I’ve grown up reading private detective novels from the great and the good and this game does a great job recreating the feel of these
stories. Calvino Noir is a 2d stealth game set in a stark black and white environment in an alternative 1930’s. Beautifully detailed the game has a consistent styling in both the animation and audio. Drawing heavily on the pulp fiction style of detective stories, you’ll encounter all the gene staples such as smoky bars, mysterious femme fatales and corrupt officials.
This game is story drive with each level is interspersed with lots of talking head exposition. The story told is one set in an alternative 1930’s, one of shady governments and brutal justice. The script is tight and the limited choices you have in guiding your responses often offer wry nods to the detective material it’s copying. It is testament to the quality of both the writing and voice acting that I was hooked to find what was going to happen next. The story is the primary draw for your progression through the game, as the actual gameplay is not as engaging.
You control three characters, each with a different skill, and are tasked with navigating environments whilst avoiding patrolling guards and interacting with various items. The actual stealth part of this game is pretty limited and often you’ll just be progressing through the levels with no real consideration of the guards placements or patrols. You control a destination marker rather than your character directly and this leads to some odd situations where you aren’t sure where your character is due to stop. On top of this the action button is infuriatingly inaccurate. It’s not context sensitive like you find in many other games, and is instead reliant on you cycling through your available actions before selectin which to use. This makes planning a stealthy kill significantly more difficult than it should be. I lost count of the number of times I went to kill an enemy only for me to stuff this up due to the poor controls. Not helping the poor controls is the absence of any kind of instruction screen or training section. It took me till part way through the second level to fully grasp how to control the game properly.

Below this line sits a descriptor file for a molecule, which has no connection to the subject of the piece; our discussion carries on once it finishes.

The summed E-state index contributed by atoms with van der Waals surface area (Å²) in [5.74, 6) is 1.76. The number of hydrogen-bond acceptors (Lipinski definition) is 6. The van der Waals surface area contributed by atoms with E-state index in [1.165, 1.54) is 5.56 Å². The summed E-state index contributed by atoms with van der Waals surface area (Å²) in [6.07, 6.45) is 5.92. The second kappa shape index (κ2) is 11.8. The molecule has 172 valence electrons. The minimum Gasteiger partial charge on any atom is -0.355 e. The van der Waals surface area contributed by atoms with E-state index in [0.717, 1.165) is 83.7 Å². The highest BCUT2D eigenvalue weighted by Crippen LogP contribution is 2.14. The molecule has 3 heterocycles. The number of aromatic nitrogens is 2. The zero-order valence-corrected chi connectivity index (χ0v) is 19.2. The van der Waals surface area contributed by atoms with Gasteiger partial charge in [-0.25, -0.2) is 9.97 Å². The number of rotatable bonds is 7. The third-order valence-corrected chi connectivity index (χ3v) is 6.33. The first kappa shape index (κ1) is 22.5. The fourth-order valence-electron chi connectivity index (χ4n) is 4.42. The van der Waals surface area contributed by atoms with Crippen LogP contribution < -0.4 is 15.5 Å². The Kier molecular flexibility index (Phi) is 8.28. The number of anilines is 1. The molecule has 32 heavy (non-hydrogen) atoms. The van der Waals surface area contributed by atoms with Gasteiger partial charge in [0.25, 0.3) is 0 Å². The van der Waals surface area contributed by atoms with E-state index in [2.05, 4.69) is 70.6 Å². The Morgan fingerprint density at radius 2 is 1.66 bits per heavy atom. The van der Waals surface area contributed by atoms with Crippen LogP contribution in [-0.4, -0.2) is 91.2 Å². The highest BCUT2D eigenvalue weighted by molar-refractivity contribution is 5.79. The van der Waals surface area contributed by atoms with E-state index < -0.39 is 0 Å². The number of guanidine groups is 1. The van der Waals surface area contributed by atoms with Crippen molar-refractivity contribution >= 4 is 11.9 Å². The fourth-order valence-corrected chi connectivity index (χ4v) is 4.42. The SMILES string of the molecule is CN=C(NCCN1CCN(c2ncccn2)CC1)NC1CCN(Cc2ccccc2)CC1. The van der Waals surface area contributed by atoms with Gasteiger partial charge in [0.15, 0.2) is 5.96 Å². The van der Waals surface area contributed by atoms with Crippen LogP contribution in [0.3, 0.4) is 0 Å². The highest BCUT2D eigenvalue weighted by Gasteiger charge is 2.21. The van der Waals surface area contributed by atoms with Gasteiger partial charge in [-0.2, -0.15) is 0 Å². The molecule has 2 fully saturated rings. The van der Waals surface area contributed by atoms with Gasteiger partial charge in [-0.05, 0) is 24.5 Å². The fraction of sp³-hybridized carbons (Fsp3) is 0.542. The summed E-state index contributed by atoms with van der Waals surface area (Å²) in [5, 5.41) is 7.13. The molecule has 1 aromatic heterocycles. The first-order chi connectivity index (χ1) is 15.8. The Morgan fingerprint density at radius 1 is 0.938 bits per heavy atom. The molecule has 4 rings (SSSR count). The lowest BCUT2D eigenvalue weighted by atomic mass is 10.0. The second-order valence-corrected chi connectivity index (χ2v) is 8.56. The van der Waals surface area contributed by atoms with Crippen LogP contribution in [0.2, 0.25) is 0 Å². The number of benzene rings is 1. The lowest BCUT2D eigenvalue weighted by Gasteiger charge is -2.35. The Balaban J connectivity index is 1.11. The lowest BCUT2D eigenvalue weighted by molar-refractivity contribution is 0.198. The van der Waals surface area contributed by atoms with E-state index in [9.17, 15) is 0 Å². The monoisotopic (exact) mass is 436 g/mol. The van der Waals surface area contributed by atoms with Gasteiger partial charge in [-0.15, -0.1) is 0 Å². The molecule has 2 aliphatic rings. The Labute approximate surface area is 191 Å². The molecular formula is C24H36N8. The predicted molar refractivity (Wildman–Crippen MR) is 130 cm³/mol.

A nice conceit in the game is the fact you can’t see what’s behind a door until you either open it, or look through the keyhole. The rooms behind remain completely black until you do this and you never know if there is a friend or foe back there. What this means in practice is that each level starts off in near pitch black, and slowly gets revealed the further you go. Also this allows for upgrade coins to be hidden, and if you want to collect them all you’ll need to explore fully.
Calvino Noir can be beat in a handful of hours and there is no replayability as such because this is so story driven. Outside of the main game you have limited ability to upgrade your characters and this adds a dash of depth to the game, but overall this is very linear. This may be a legacy of the fact it was a mobile game. Also the functional menus and un-intuitive controls hark back to a game which wasn’t originally designed for use with a controller as flexible as the Dualshock 4.
I enjoyed my time with Calvino Noir, as brief as it was, there was a lot of enjoyment to be had from the clever script and excellent voice acting. My initial confusion with the controls wasn’t enough to ruin the game for me. This has a style and confidence which makes it stand out from the crowd, and despite its flaws is an enjoyable game to play.